‘Not bad, not bad at all. You’ve a lovely voice,’ he added, turning to Millie, who blushed with pride.
‘What d’you reckon then?’ she asked. ‘Can you help at all?’
Withnail rubbed his chin and breathed deeply.
‘Fancy a drink?’ he said, ‘let’s talk things over in the pub.’
Two pints of lager and a packet of crisps please!!!
It was here that we first became aware of Withnail’s incredible philanthropy and generosity. He insisted on buying every round of drinks and when we’d talked for hours and grown hungry he stood us for Chinese food on the way home.
That afternoon and evening we chatted incessantly, instantly finding we had a rapport in more things than just a love for music. We told him about ourselves and our trials and tribulations with musicians, producers and industry moguls. I told him of my obsession with 60’s black and white movies and Millie admitted she’d once been to a Levellers’ concert, something she deeply regretted now. I told him all about the time I ended up sharing a stage with Chas and Dave while Millie revealed her secret desire to appear in an episode of EastEnders, playing the part of a someone who goes up to Ian Beale and asks him if he ever fancied taking acting lessons.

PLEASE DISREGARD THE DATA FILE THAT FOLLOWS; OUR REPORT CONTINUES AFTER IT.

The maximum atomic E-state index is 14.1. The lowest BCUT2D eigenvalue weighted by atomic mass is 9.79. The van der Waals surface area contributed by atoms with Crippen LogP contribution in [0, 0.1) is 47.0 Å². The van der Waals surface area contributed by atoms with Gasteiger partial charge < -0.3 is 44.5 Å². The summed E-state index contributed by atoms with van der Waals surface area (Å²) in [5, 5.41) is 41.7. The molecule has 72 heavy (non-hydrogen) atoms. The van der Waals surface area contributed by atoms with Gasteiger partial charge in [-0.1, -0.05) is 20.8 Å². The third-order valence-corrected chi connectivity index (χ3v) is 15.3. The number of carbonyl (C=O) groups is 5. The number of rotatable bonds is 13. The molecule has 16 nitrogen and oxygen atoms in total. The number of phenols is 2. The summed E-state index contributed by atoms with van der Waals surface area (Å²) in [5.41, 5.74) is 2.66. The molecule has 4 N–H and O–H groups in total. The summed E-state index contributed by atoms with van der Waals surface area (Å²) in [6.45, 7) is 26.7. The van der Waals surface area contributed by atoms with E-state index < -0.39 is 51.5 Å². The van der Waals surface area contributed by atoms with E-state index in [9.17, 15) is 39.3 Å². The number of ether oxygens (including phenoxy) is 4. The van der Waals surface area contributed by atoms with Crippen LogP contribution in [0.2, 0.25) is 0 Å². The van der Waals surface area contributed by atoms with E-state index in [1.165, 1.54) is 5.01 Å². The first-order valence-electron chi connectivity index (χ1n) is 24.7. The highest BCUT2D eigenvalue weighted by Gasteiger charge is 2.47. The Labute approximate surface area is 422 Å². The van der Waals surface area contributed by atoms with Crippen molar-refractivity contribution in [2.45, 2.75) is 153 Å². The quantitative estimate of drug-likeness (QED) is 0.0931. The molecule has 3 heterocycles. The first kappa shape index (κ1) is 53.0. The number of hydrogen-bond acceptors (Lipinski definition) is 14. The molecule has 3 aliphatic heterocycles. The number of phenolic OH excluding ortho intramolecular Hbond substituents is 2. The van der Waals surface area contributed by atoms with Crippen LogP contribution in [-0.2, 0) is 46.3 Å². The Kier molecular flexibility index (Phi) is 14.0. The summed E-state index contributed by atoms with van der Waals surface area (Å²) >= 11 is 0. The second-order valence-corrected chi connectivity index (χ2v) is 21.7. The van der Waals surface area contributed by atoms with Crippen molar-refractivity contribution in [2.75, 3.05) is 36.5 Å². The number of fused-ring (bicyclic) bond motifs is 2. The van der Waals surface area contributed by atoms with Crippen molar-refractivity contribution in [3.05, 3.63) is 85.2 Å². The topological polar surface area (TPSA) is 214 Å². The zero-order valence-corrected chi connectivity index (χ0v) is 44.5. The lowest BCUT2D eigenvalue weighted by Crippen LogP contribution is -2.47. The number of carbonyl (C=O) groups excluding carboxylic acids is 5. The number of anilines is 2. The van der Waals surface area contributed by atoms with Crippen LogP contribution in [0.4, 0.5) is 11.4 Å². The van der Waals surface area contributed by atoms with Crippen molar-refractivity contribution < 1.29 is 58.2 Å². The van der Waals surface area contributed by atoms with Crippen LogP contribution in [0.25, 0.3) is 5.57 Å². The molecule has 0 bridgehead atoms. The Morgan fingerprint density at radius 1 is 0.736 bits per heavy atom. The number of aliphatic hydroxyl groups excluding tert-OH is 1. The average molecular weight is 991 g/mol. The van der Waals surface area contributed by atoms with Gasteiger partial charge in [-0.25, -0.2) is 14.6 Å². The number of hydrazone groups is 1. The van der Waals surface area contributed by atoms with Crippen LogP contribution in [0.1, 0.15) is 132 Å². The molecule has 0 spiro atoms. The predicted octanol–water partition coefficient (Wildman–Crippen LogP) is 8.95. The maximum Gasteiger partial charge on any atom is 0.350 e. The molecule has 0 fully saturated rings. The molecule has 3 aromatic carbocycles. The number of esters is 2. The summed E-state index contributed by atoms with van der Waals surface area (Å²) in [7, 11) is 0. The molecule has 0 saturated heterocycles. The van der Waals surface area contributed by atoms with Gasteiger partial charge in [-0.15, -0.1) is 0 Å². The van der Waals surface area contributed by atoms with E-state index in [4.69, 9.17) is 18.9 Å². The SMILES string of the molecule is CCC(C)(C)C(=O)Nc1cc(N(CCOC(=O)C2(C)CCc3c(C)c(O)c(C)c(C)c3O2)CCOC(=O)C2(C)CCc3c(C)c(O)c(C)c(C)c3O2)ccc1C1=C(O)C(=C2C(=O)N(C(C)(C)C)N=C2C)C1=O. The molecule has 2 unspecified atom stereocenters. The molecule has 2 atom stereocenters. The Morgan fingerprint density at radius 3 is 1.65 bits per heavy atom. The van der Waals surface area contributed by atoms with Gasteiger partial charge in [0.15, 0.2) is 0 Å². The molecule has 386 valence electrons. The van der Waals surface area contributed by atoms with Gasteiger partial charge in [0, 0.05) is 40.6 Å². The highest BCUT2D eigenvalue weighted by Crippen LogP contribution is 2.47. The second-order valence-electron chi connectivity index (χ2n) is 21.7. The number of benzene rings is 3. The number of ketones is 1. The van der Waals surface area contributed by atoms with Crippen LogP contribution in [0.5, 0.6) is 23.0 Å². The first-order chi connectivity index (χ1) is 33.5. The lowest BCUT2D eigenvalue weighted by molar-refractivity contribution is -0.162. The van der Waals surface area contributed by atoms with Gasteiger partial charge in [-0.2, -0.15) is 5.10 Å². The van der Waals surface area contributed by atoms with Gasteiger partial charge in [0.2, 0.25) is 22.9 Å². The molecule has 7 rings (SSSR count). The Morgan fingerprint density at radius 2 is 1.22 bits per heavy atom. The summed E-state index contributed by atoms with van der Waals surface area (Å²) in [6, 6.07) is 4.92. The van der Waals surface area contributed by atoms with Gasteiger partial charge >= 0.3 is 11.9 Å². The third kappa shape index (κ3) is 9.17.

Despite our experiences in the music business leading us to conclude that we should trust no one we opened up our hearts to this kind-faced stranger. At the time we ran into Withnail we’d just been through a rather painful episode with a management company who’d not only left us up shit creek without a paddle but stranded on a particularly sticky mud bank too. Our band, such as it was, was barely speaking to each other. We’d tried desperately to revive interest in the group by arranging rehearsals and recording new demos, but six months had passed with little progress. It was after yet another disastrous practice session that our guitarist had stormed out early, leaving Millie and I idly killing time in WaxWerks. I didn’t believe in Karma, but maybe Withnail was beginning to convert me.